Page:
A telescope is set up in Calhoun County Park in Grantsville, one of the darkest places on the East Coast. Photo courtesy of Robert Weaver
Calhoun County to become tourist destination for astronomers
By Cynthia McCloud for statejournal.com
Calhoun County's economic future may be found in looking up.
Since the late 1990s, stargazers have visited Calhoun County Park in Grantsville because it's one of the darkest places on the East Coast. Now thinkers from Fairmont State University and the University of Tennessee in Knoxville, with input from astronomers, are directing county leaders to develop nighttime observatory facilities at the park.
“It's a very rural county that doesn't have a lot going for it,” said UT researcher Tim Ezzell, who does asset-based economic development, determining what assets communities have to grow themselves and helping them build on their resources.
“What you don't want to do is try to create something you don't have,” he said. “Darkness is something they have that really nobody else has. And it's a resource that's becoming increasingly rare and scarce. Darkness is something other places can't create. They can't turn the lights off.”
Calhoun County has been thinking about how to capitalize on its dark skies for about 15 years, said County Commissioner Robert Weaver. Satellite images show Calhoun as a dark spot without light interference and still about 90 percent forested.
“We are very rural and very backwoods and very much off the beaten path with highways and our tourist ideas are rather limited,” Weaver said. “We have to be a destination in terms of a stop-off place because we're way off the interstate. We don't think there's going to be a huge amount of development around the dark skies project. We really think it's going to be a great thing for the community.”
The researchers, amateur astronomers and stakeholders who included county leaders scoped out the site on a recent September weekend night. The astronomers set up their equipment and let the others look at nebula, galaxies and planets.
Even in places with light pollution, stars with higher magnitude are readily visible and it's easy to pick out features such as The Big Dipper and Orion.
“When you go to Calhoun County, you can't make out those constellations the sky is so populated with stars,” said Anthony Orzechowski, who teaches an online astronomy class at Westmoreland County Community College in Youngwood, Pennsylvania.
“Our experience down there was wonderful,” Orzechowski said. “Most important is keeping the dark sky dark down there through awareness and education of the population and officials to keep their pristine resource.”
What else do astronomers want?
“Power is very important,” Orzechowski said. “Unless you bring a battery backup, but you still need a place to recharge them.”
Telescopes are computerized now, said stargazer Al Paslow, who studied astronomy at the University of Arizona but now works in the oil and gas industry.
“Telescopes serve a number of purposes besides looking,” he said. “Once you focus something on something you need to be able to track it (with an electric-motor device called a clock drive).
“We'd like to be able to plug our telescopes into a power source. And of course everyone's running around with laptops that have programs to identify what we're seeing in the telescope. If you're into taking pictures, there is software that controls the camera.”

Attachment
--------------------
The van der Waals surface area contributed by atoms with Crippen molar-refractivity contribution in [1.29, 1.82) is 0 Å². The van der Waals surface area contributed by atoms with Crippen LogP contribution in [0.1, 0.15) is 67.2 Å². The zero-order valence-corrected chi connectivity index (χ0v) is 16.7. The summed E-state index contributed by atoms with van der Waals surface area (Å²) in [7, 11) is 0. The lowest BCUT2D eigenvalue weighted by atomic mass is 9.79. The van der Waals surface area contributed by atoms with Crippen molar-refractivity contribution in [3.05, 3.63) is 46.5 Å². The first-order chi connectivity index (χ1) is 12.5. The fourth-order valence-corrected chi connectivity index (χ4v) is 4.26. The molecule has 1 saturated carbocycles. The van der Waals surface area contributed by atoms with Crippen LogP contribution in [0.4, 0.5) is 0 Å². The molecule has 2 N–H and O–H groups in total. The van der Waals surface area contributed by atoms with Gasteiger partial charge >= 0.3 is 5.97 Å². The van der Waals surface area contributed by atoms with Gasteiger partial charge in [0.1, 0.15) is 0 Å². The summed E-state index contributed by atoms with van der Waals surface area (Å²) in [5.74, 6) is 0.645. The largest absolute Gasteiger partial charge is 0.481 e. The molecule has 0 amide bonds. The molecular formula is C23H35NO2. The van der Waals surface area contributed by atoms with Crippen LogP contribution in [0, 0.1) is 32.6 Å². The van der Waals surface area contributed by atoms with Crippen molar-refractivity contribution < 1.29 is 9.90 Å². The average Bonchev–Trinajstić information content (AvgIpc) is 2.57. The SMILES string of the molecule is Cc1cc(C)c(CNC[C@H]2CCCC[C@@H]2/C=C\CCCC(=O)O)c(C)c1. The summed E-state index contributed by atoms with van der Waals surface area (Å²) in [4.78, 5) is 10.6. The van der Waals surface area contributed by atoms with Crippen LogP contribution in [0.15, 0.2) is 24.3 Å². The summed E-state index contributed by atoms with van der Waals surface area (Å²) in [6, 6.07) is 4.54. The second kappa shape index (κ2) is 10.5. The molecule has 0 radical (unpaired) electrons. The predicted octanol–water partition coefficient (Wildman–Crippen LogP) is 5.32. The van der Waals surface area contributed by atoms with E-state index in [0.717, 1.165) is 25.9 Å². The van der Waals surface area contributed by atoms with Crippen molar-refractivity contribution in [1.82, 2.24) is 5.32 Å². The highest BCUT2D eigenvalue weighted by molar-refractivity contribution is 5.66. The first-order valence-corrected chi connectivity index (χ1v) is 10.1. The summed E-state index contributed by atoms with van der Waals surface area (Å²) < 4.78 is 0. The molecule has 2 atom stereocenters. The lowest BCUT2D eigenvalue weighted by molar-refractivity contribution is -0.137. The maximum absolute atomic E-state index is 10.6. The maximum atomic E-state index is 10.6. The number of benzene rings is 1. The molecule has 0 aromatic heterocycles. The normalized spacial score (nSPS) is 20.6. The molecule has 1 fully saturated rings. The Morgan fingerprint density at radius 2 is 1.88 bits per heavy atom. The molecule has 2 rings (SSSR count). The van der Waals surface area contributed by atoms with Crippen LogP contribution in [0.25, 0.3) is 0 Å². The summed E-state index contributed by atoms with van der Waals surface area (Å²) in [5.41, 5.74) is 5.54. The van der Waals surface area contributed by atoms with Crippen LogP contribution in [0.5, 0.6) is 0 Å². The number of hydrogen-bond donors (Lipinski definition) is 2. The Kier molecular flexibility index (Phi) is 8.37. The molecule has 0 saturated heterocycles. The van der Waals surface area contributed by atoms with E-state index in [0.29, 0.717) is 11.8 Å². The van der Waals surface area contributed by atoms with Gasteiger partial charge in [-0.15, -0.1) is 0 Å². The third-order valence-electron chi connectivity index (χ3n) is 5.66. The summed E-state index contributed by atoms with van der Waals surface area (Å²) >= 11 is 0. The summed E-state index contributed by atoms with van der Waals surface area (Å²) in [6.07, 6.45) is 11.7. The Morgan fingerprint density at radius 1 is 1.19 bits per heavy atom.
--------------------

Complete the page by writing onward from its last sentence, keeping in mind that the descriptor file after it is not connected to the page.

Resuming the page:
Some astronomers travel to dark places with camping trailers so accommodations for those might be nice but not necessary, Paslow said. Currently, an online guide to stargazing destinations suggests renting the barn to stay overnight at Calhoun's 250-acre park.
“Very clean rest room facilities and a shower would be great,” Orzechowski added.
The Pittsburgh astronomers live three hours from Calhoun County, closer than the five-hour ride to the next-nearest dark spot, Cherry Springs in north-central Pennsylvania. The astronomers want a place dark enough to pursue their interest and interact with others who share that interest and pass on their passion to others, Ezzell said.
“They see it as an opportunity to do some good at the same time, helping build jobs and opportunities for outreach such as STEM programs, bringing this into the classroom,” he said. “It's a gorgeous site. I think this enhances the park actually.”
Undergraduate students and a master's student in Fairmont State's architecture program's Community Design Assistance Center are coming up with some of the functional planning to get electricity into the stargazing areas and to provide restrooms, showers and support facilities as well as semi-permanent lodging, said Philip Freeman, associate professor of architectural engineering technology at FSU.
“They're developing some concepts for some built shelters,” Freeman said. “Our programs here place an emphasis on sustainable design and green design. One approach to power generation would consider solar harvesting. A sustainable approach to waste collection and water conservation is a really important aspect the students are looking at.
When the Fairmont State students wrap up their designs, Ezzell said, the next step will be seeking funding.
The commission has already received $8,307 from grants through the Appalachian Regional Commission and the Claude Worthington Benedum Foundation to conduct a feasibility study of the park, Weaver wrote on his Hur Herald news website. Development could initially be funded up to $150,000.
By Cynthia McCloud for statejournal.com